Robert Moreschi

Different Team, Same Familiar Foe For The Giants

Created on Sept. 26, 2013 3:58 PM EST

When you think about great rivalries in the NFL, you often think about two teams: the Giants and the Cowboys, the Bears and the Packers, the Seahawks and the 49ers, and the list goes on. However, one of the best rivalries in the league today isn't between two teams. Instead, it's between two head coaches whose battles over the last decade have been about as fierce and dramatic as advertised. Of course, the two head coaches I'm referring to are Tom Coughlin and Andy Reid.

Reid became the head coach of the Philadelphia Eagles in 1999 after a particularly disastrous stretch for the Eagles known as "the Ray Rhodes Era". When he arrived in Philadelphia, the Eagles were coming off of a 3-13 season in which they had the worst record in the NFL, and Reid, along with newly minted draft pick Donovan McNabb lining up under center, were supposed to usher in a new era of Eagles football — and they did.

Reid and McNabb would go on to make four consecutive NFC championship game appearances from 2001-2004, losing the first three but finally getting over the hump in 2004 and advancing to Super Bowl XXXIX. 2004 was the year that Coughlin arrived in New York. Like Reid, Coughlin arrived with a brand new quarterback in tow, and as a tandem, they brought with them the promise of a brighter future and a welcome respite from the Jim Fassel-Kerry Collins era. That partnership had begun to grow stale and after a lackluster 4-12 campaign in 2003, it was clear that a change was needed.

While the Giants and Eagles have always been rivals to some degree, having both been members of the NFC East since its inception, the rivalry really began to intensify around the middle of the last decade. In 2006, a Jeff Garcia-led Eagles team eliminated the Giants in the first round of the playoffs with a David Akers field goal as time expired. Although the 8-8 Giants had no business being in the playoffs that year, the 23-20 loss only served to intensify the rivalry.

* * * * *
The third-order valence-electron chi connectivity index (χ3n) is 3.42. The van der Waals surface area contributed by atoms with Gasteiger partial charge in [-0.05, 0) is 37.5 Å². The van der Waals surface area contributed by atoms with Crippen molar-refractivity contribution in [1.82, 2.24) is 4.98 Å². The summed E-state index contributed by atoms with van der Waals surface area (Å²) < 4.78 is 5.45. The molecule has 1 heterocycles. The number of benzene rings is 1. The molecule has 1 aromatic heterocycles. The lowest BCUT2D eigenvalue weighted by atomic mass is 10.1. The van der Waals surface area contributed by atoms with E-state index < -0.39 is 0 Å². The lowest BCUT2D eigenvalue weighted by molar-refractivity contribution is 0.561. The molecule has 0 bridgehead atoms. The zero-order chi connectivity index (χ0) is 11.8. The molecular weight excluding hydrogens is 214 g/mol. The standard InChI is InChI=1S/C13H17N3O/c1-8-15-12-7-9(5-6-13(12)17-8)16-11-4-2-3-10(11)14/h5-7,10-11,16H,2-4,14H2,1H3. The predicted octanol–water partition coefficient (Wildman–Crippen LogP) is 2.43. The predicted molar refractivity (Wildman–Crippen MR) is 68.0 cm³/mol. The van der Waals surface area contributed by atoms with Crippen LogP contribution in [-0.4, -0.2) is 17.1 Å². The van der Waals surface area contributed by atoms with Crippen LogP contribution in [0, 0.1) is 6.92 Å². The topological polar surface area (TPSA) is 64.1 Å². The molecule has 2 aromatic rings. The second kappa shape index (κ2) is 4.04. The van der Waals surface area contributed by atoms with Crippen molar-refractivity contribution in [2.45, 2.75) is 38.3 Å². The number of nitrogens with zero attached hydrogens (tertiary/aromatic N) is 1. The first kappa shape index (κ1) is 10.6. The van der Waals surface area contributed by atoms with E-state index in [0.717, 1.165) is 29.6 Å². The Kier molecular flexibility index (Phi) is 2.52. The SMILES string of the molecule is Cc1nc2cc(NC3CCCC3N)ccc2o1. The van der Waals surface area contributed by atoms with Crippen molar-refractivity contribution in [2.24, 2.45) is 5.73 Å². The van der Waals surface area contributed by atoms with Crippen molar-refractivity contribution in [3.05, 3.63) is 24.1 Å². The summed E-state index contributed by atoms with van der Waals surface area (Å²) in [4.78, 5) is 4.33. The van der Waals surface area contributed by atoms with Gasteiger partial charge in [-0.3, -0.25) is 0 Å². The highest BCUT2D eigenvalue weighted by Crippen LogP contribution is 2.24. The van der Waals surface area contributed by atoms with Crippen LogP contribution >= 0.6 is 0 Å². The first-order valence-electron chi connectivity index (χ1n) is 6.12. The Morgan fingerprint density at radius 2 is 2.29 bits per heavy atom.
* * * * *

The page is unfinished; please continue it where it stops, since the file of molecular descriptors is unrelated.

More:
The next season, Coughlin achieved what Reid had failed to do only a few years prior: defeat Bill Belichick and the New England Patriots in the Super Bowl. Advantage: Coughlin. But the battle was far from over. In 2008, as the defending champs and coming off of an impressive 12-4 season, the Giants earned the No. 1 seed in the NFC and were embarrassed by the Eagles on their home field 23-11 in the divisional round.

Of course, Coughlin would go on to win another Super Bowl against New England while Reid's tenure in Philadelphia sputtered to a disappointing end in 2012 after a 4-12 season. But all the while, despite the Eagles' recent struggles, they have still kept on a firm grip on their rivalry with the Giants and have tortured New York fans again and again with devastating defeats, such as the infamous DeSean Jackson punt return game that will undoubtedly be seared into the minds of every Giants fan for the rest of eternity.

Coughlin and Reid have faced off a total of 18 times in the regular season and twice in the postseason. In those 21 games, Reid has a 12-9 advantage (Coughlin also defeated Reid in 2002 as coach of the Jacksonville Jaguars). The Giants' matchup with Kansas City on Sunday will mark the 20th regular season meeting between Coughlin and Reid — the most of any two active coaches in the league.

The 20th matchup between the two coaches finds them heading in opposite directions, although not exactly in the way many people anticipated before the season began. Reid's Chiefs are one of the league's early surprises at 3-0, and Coughlin's Giants are one of the league's early disappointments at 0-3. Although it certainly can be said that Reid has had the Giants' number over the last few seasons, this game (much like last week's debacle) happens to be a make-or-break game for the New York Giants. Win and they'll be 1-3, which puts them right back in the thick of an underachieving NFC East. A loss and the season  is all but over at 0-4. The Giants are hoping that Coughlin can get the better of his rival one last time.

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